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Green lacquered oak wall bracket, Paris circa 1750
Green lacquered oak wall bracket, Paris circa 1750 - Furniture Style Louis XV Green lacquered oak wall bracket, Paris circa 1750 - Green lacquered oak wall bracket, Paris circa 1750 - Louis XV Antiquités - Green lacquered oak wall bracket, Paris circa 1750
Ref : 99590
8 500 €
Period :
18th century
Provenance :
France, Paris
Medium :
Dimensions :
l. 25.98 inch X H. 27.56 inch X P. 15.35 inch
Furniture  - Green lacquered oak wall bracket, Paris circa 1750 18th century - Green lacquered oak wall bracket, Paris circa 1750 Louis XV - Green lacquered oak wall bracket, Paris circa 1750 Antiquités - Green lacquered oak wall bracket, Paris circa 1750
Franck Baptiste Paris

16th to 19th century furniture and works of art

+33 (0)6 45 88 53 58
Green lacquered oak wall bracket, Paris circa 1750

Rare wall console made of finely carved and green lacquered oak.
Curved on all sides, in plan and in elevation.
The front crosspiece is strongly curved and deeply molded.
It is centered with a "rocaille" underlined by acanthus scrolls.
The two "whiplash" uprights are embellished with acanthus and end in scrolls.
A large and exuberant asymmetrical acanthus leaf, inverted and finely ribbed, adorns the junction of the two legs and acts as a spacer.
The reserve formed by the top rail
, the uprights and the spacer forms a heart.
The sides with rear offsets are scalloped, molded and exposed.
Solid oak.
Good condition, restorations of use and small wear of the sculpture.
Luxurious yellow and violet marble veneer top, in butterfly wings on a slate background, according to the "pietra dura" technique, probably made in Italy in the XIXth century, where we found the console, to replace a French marble considered too basic.
Parisian work of the Louis the XVth period around 1750 which is to be linked to the consoles of sconces made by Jacques Lalbertaut*.
Dimensions :

Width : 93 cm ; Height : 53 cm ; Depth : 43 cm.
Consoles stamped Lalbertaut :

-       Console formerly in our collection.
-       Wall bracket to hang, Christie's New York sale October 19, 2007, lot 259 ; 20 000 dollars.
-       Pair of consoles, Mrs Biddle collection, Charpentier gallery sale 15 December 1959.
-       Pair of consoles, Fraysse et associés sale, 15 March 2017, lot 88.
*Jean Baptiste Lalbertaut master carpenter and Jacques Lalbertaut master sculptor.
The mysterious stamp I.LALBERTAUT is found only on wall brackets of the Louis the XVth period, it was found for the first time in 1959 on a pair of brackets from the New York collection of Mrs Biddle and presented at the sale at the Charpentier gallery.
The catalog note explains that it is probably the sculptor Bertaut mentioned in the archives of the King's buildings.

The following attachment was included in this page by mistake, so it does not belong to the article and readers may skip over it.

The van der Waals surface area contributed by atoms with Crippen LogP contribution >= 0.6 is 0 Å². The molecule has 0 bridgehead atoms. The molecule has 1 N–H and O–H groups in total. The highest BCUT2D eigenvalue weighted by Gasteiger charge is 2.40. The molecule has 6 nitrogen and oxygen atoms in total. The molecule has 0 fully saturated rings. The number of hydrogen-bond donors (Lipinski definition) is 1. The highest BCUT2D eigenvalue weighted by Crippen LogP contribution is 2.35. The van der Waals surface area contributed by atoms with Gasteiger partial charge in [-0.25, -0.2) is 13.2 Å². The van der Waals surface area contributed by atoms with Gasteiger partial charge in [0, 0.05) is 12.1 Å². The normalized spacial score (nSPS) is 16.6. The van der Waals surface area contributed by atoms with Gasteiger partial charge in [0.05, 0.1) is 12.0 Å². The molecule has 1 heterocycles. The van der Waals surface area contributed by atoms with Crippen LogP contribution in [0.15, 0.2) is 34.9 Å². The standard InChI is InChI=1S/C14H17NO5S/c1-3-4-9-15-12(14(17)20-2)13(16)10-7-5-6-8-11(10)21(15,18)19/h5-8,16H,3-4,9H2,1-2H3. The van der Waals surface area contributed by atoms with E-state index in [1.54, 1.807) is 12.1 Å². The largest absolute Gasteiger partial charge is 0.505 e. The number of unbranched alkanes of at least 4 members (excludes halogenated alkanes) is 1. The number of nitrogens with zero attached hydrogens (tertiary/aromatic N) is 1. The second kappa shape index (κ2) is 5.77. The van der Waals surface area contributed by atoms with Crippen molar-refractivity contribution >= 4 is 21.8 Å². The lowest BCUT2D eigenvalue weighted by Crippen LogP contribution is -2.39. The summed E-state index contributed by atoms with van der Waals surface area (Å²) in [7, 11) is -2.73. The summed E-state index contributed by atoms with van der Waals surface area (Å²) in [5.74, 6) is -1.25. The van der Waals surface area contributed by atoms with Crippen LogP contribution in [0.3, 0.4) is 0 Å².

Pierre Kjellberg takes up this information in his note devoted to this stamp on page 513 of his book "French Furniture of the XVIIIth century" ("Le Mobilier français du XVIIIème siècle").
We know today that this mark refers to two brothers, Jean Baptiste mentioned in the notarial archives of Paris as a carpenter and Jacques Lalbertaut as a sculptor in 1731, and master sculptor in 1737.
The latter came from a great family of sculptors : "Les Martin".
Indeed, they are the grandsons of Jean Martin, engineer of the king Louis the XIVth, the nephews of the famous sculptor of the buildings of the king Denis Martin, whose sister Catherine married the father Lalbertaut.
They are also first cousins of the king's painters Pierre Denis Martin "dit le jeune" ("said the young")  (1643-1742) and Jean Baptiste Martin "dit des batailles" ("said of the battles") (1659-1735).
Finally, Jacques had close ties with the master sculptor Jean Baptiste Pitoin, whose son Quentin-Claude became one of the chiselers and founders of the crown's furniture storage.
It is obvious that with their family ties, the two brothers who were installed in the rue des Augustins in Paris worked extensively for the buildings of the kings, one in charge of the frames, the other of the sculpture according to the rules in force.
The archives, which are fragmentary, tell us that these brothers, called Bertaut or Lalbertaut in turns, worked in particular for the castle of Kremlin Bicêtre or for the Saint Benoît cloister in Paris.
It is important to remember that under the old regime, phonetics took precedence over spelling until Napoleon's decision to definitively fix the spelling of proper names.
After 1758, the archives make no further mention of the two brothers.
Although their period of activity is estimated between the years 1730 and 1758, very few stamped consoles are known (six to date).
This fact is probably explained by the obligation to stamp which really comes into force in 1751, which would explain that only the last part of their production was stamped.
This hypothesis is reinforced by the fact that the known consoles have a symmetrical "rocaille" decoration characteristic of the designs of the architect Pierre Contant d'Ivry in 1755.

Franck Baptiste Paris


Console Table Louis XV